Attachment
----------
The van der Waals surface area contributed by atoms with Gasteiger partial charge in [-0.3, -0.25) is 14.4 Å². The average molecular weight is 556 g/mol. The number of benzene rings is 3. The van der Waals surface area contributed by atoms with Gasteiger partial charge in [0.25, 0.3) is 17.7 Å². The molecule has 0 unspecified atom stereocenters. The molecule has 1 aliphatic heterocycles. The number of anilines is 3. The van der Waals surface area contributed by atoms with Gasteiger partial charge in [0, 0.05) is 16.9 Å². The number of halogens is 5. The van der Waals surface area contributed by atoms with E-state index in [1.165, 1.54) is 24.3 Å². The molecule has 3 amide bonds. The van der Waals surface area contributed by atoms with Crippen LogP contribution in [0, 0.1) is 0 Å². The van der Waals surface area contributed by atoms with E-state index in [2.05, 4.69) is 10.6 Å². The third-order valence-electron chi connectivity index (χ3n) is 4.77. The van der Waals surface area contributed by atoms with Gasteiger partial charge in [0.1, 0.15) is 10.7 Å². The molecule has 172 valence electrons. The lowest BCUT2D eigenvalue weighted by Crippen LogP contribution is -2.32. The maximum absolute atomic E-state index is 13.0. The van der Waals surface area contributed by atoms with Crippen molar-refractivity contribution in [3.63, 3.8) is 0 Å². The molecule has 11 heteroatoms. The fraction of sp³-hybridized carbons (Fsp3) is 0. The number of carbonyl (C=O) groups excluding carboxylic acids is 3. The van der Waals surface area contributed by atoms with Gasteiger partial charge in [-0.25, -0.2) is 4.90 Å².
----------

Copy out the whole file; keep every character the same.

The van der Waals surface area contributed by atoms with Gasteiger partial charge in [-0.3, -0.25) is 14.4 Å². The average molecular weight is 556 g/mol. The number of benzene rings is 3. The van der Waals surface area contributed by atoms with Gasteiger partial charge in [0.25, 0.3) is 17.7 Å². The molecule has 0 unspecified atom stereocenters. The molecule has 1 aliphatic heterocycles. The number of anilines is 3. The van der Waals surface area contributed by atoms with Gasteiger partial charge in [0, 0.05) is 16.9 Å². The number of halogens is 5. The van der Waals surface area contributed by atoms with E-state index in [1.165, 1.54) is 24.3 Å². The molecule has 3 amide bonds. The van der Waals surface area contributed by atoms with Crippen LogP contribution in [0, 0.1) is 0 Å². The van der Waals surface area contributed by atoms with E-state index in [2.05, 4.69) is 10.6 Å². The third-order valence-electron chi connectivity index (χ3n) is 4.77. The van der Waals surface area contributed by atoms with Gasteiger partial charge in [0.1, 0.15) is 10.7 Å². The molecule has 172 valence electrons. The lowest BCUT2D eigenvalue weighted by Crippen LogP contribution is -2.32. The maximum absolute atomic E-state index is 13.0. The van der Waals surface area contributed by atoms with Crippen molar-refractivity contribution in [3.63, 3.8) is 0 Å². The molecule has 11 heteroatoms. The fraction of sp³-hybridized carbons (Fsp3) is 0. The number of carbonyl (C=O) groups excluding carboxylic acids is 3. The van der Waals surface area contributed by atoms with Gasteiger partial charge in [-0.25, -0.2) is 4.90 Å².